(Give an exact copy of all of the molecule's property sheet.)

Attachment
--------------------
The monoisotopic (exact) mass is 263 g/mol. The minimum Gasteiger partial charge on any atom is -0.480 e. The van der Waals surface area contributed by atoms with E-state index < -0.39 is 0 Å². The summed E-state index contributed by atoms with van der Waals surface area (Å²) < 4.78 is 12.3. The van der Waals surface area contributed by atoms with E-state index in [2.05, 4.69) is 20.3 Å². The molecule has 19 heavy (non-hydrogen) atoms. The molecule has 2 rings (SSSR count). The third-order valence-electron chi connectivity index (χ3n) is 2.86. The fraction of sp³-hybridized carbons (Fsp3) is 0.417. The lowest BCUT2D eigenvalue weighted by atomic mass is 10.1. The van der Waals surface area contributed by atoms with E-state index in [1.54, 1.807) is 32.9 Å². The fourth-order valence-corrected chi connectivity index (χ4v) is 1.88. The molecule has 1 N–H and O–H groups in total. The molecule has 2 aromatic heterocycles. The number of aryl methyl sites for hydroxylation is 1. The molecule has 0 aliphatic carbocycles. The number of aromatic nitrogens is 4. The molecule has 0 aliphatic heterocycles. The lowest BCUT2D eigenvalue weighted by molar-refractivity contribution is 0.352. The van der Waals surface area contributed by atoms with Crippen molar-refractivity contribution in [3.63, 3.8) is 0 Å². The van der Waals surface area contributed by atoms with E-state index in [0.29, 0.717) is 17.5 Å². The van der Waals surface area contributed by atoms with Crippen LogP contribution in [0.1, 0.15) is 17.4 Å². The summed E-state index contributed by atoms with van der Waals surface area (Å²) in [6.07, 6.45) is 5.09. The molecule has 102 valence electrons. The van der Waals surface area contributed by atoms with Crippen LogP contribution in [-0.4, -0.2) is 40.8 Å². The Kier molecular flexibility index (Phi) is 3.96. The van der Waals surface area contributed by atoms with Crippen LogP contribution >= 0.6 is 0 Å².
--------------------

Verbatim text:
The monoisotopic (exact) mass is 263 g/mol. The minimum Gasteiger partial charge on any atom is -0.480 e. The van der Waals surface area contributed by atoms with E-state index < -0.39 is 0 Å². The summed E-state index contributed by atoms with van der Waals surface area (Å²) < 4.78 is 12.3. The van der Waals surface area contributed by atoms with E-state index in [2.05, 4.69) is 20.3 Å². The molecule has 19 heavy (non-hydrogen) atoms. The molecule has 2 rings (SSSR count). The third-order valence-electron chi connectivity index (χ3n) is 2.86. The fraction of sp³-hybridized carbons (Fsp3) is 0.417. The lowest BCUT2D eigenvalue weighted by atomic mass is 10.1. The van der Waals surface area contributed by atoms with E-state index in [1.54, 1.807) is 32.9 Å². The fourth-order valence-corrected chi connectivity index (χ4v) is 1.88. The molecule has 1 N–H and O–H groups in total. The molecule has 2 aromatic heterocycles. The number of aryl methyl sites for hydroxylation is 1. The molecule has 0 aliphatic carbocycles. The number of aromatic nitrogens is 4. The molecule has 0 aliphatic heterocycles. The lowest BCUT2D eigenvalue weighted by molar-refractivity contribution is 0.352. The van der Waals surface area contributed by atoms with Crippen molar-refractivity contribution in [3.63, 3.8) is 0 Å². The van der Waals surface area contributed by atoms with E-state index in [0.29, 0.717) is 17.5 Å². The van der Waals surface area contributed by atoms with Crippen LogP contribution in [0.1, 0.15) is 17.4 Å². The summed E-state index contributed by atoms with van der Waals surface area (Å²) in [6.07, 6.45) is 5.09. The molecule has 102 valence electrons. The van der Waals surface area contributed by atoms with Crippen LogP contribution in [-0.4, -0.2) is 40.8 Å². The Kier molecular flexibility index (Phi) is 3.96. The van der Waals surface area contributed by atoms with Crippen LogP contribution >= 0.6 is 0 Å².